Maybe the gray, rainy morning made the blue awning stand out.
Or maybe Stan was just looking for a diversion before heading back to the nursing home.
He normally didn’t attend the funerals of his residents — there were just too many of them. But he and Versal had developed something of a friendship. Even though he hadn’t known the man for long, Stan felt like he had to say goodbye.
Whatever the reason, the local military museum called to him like a beacon nestled there in a low, dated building in the middle of a city block.
Stan had never noticed the place before, didn’t really have any interest in military history, but he pulled his car alongside the curb and darted into the museum before he even realized what he was doing.
“Welcome to the museum,” an elderly woman said from behind a display case. “Let me know if you have any questions.”
Stan grunted his “thank you” and began walking past the displays. None of them meant anything to him, but when he came to the middle of the back wall, he stopped cold and stared at a medal hanging behind a sheet of plexiglass.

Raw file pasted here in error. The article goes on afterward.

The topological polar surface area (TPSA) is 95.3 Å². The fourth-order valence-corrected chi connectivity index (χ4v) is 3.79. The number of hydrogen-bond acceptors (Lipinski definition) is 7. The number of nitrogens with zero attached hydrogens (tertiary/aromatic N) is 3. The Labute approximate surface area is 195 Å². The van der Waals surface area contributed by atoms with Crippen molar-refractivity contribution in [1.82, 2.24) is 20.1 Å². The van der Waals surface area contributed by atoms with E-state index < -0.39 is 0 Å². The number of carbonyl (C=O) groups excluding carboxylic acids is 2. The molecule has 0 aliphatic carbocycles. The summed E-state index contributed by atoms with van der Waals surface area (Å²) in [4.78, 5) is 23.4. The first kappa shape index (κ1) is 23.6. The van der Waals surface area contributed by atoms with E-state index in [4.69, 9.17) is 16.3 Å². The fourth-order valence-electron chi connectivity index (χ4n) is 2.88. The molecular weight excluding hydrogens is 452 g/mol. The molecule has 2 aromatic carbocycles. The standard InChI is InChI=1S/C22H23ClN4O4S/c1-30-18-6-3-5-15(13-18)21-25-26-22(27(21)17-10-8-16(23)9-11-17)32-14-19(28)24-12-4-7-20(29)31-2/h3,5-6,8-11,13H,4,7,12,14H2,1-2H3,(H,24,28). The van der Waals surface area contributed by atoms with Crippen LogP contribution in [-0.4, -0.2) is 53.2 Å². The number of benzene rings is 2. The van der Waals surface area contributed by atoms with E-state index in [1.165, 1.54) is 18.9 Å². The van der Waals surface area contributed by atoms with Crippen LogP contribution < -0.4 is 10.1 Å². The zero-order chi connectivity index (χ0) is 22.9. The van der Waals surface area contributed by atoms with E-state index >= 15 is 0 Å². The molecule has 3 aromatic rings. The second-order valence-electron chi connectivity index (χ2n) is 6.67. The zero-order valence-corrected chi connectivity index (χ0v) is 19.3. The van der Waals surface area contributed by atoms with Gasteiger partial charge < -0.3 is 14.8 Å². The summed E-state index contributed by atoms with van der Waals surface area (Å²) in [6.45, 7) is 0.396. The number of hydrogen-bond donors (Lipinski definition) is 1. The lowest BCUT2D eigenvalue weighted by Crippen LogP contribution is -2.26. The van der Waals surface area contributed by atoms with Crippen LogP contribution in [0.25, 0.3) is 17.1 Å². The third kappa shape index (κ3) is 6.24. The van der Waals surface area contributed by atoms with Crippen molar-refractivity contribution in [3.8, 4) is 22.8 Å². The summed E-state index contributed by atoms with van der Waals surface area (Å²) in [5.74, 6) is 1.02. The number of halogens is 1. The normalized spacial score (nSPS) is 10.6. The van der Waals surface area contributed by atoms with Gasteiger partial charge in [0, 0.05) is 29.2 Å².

A brittle, yellowed sheet of paper with faded, broken type was stapled on a board next to the Purple Heart.
“Awarded to Versal Parker on May 7, 1944, for valor in battle. Private Parker sustained a severe injury to his left foot from a landmine explosion but still managed to climb a watch tower to rescue four fellow servicemen injured by enemy fire.”
Stan thought of the cane that had been Versal’s constant companion at Sunnyview and the tiny American flag he kept taped to his mirror.
Stan snapped his heels together and saluted the display.
“Proud to know you, sir.”
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